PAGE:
As at Question 1.9a, there was no clear balance of opinion at Question 1.9b. Of those answering the question, 49% agreed that a period of six months should be allowed from the backstop assessment date to carry out the improvement identified by the minimum standards assessment. However, 41% disagreed and 9% said they did not know. Overall, organisational respondents were more likely to agree than individuals (63% and 35% respectively). Within organisations, landlords were the only group in which a majority did not agree.

The Shelter Scotland report asked private tenants if they thought it was reasonable to allow 6 months for the improvements to be carried out after the assessment. Of the 22 private tenants [5] who answered this question, 17 thought it was reasonable and five thought it was not.

Table 14: Question 1.9c – Responses by type of respondent.

Type of respondent Yes No Don't know Not answered Total
Organisations:
Energy-related private sector 4   1 5
Landlord 6 14 1 7 28
Letting agents etc. 2 7 1 2 12
Local Authority 20 2   22
Other 2   2 4
Professional body 10 5 1 10 26
Third sector 8   3 11
Total organisations 52 28 3 25 108
% of organisations answering 63% 34% 4% 100%
Individuals 32 42 6 10 90
% of individuals answering 40% 53% 8% 100%
All respondents 84 70 9 35 198
% of all respondents 42% 35% 5% 18% 100%
% of all those answering 52% 43% 6% 100%

A small majority of those answering the question, 52%, agreed that the owner should have to provide a post-improvement EPC to prove that the necessary improvements have been made. Overall, organisational respondents were more likely to agree than individuals (63% and 40% respectively). Within organisations, landlord and letting agent respondents were the only groups in which a majority did not agree (20% and 29% respectively).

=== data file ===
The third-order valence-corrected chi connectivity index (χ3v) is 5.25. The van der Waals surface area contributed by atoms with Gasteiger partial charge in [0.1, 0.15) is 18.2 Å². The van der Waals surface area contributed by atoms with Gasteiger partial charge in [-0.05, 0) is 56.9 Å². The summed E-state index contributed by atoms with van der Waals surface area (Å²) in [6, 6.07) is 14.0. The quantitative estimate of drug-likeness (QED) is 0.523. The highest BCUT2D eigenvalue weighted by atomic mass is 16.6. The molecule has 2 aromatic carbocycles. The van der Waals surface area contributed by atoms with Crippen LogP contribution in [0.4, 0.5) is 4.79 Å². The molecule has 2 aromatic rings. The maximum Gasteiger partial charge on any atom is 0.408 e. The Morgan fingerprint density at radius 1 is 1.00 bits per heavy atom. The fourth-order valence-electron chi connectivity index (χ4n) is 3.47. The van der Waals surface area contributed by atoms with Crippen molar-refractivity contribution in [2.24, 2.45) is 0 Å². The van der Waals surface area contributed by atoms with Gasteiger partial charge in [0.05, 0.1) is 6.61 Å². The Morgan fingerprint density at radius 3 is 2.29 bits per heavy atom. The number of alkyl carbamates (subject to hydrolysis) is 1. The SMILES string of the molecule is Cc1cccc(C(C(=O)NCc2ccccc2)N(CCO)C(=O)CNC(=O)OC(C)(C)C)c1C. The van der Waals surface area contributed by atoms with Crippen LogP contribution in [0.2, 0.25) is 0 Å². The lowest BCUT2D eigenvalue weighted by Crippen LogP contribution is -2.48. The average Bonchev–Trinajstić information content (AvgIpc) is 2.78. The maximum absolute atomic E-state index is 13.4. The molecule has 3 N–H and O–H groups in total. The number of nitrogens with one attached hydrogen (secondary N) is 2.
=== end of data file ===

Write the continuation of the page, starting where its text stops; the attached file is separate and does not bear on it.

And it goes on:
Around 150 respondents made a comment of some kind at Question 1.9 although a significant proportion of these referred to their answer at Question 8, or restated views expressed elsewhere in their response, including whether there should be a backstop date at all and whether the date should be set as 31 March 2022. The small number of additional comments to those made at Question 8 included:

  • That if the owner has not done the work by 2022 it is likely that it is either too expensive, or that they are not going to do it, and there should be a provision to withdraw the property from the rental market at that point.
  • As long as the owner has evidence that the property has an EPC of band E by 31 March 2022 then they should be considered to have complied with the requirements and an MSA should be optional. It was argued that introducing a requirement to have an MSA by 30 September 2021 adds an un-necessary level of bureaucracy and would be difficult to police and enforce.
  • How meeting the standard by the 'backstop date' can be monitored was also questioned. Although it was noted that the Energy Savings Trust holds a record of dwellings rented to a new tenant after 1 December 2008, it was suggested that there may be landlords with a long-term tenant who do not obtain an EPC and do not do improvements. How will such landlords be policed?
  • It was also suggested that the practical barriers to minimum standards assessments being carried out by this backstop date require careful consideration – particularly the need to train assessors. It was suggested that skills development should be considered alongside the 'skills pipeline' conversation within the design and development of SEEP. If significant resource is being directed through SEEP, this should align with and contribute to other important policies on which SEEP depends, including regulation of energy efficiency in the PRS.